There you have it!  A quick and easy way to get the students talking and, of course, eating –after they shared.  We modeled what quality conversations look like and sound like prior to the start of the activity.  I find this method a better way to model collaborative, productive, and respectful conversations.  Rather than explain to the students how to talk with a long, drawn out syllabus, actually let them speak and then model, praise, and correct things that you see.

M&M success!

 

 

Penny Kittle Says It All

Not much needs to be said here, watch the video.  She says it all.
Not much needs to be said here, watch the video. She says it all.

This is a stand alone post, something that should be viewed and reflected upon at the beginning of the school year.  Thank you, Penny Kittle.

Take 5 minutes to sit and listen.

Thoughts?

 

Donalyn Miller: The Hero that Liberated Me

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A couple of years ago, I was validated and inspired by Ms. Donalyn Miller’s The Book Whisperer.  If you have not yet read this book, it is a must.  Immediately after turning the last page, I went straight to my computer and tried to format and create an effective and explicit way to begin a book challenge.  I cannot express enough how this program has not only liberating me, but also my students.  See you later points, benching students with a book in hand, read only at your level regardless of your interest, ugh.  I’m over all of it.  And Ms. Miller’s book allowed me to feel confident to do what I knew was right all along.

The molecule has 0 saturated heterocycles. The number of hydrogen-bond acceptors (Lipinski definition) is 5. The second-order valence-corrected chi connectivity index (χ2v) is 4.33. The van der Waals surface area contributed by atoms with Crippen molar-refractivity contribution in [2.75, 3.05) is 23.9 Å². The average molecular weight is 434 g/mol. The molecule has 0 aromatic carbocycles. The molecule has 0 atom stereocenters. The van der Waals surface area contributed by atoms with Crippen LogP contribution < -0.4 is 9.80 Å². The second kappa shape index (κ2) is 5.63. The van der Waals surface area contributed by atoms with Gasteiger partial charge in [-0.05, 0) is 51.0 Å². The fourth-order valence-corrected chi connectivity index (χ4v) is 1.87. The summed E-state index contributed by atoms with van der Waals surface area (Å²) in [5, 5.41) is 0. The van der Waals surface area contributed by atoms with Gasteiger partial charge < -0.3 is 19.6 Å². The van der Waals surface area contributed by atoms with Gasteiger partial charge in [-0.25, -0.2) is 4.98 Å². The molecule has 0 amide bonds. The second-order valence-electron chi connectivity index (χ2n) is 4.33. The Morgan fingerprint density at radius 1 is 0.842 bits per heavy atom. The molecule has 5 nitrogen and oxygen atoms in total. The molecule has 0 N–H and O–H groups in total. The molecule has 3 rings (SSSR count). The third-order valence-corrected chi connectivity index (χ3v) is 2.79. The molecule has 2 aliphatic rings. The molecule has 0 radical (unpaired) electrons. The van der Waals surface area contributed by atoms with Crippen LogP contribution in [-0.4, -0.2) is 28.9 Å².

Click Here for formatted documents:  Book Whisperer: 40 Book Challenge

Weekly schedule for Reader's Notebook to hold st. accountable
Weekly schedule for Reader’s Notebook to hold st. accountable

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Let’s teach and treat our students as real life readers, so that there just might be a chance for them to unlock and cherish the joy of reading as we all do.

This post will be a number of pictures to better visualize how this might work in your class, tips and lessons learned over the years.

Doesn't have to be pretty. A blank composition book gets the job done. :) 40 Book Challenge
Doesn’t have to be pretty. A blank composition book gets the job done. 🙂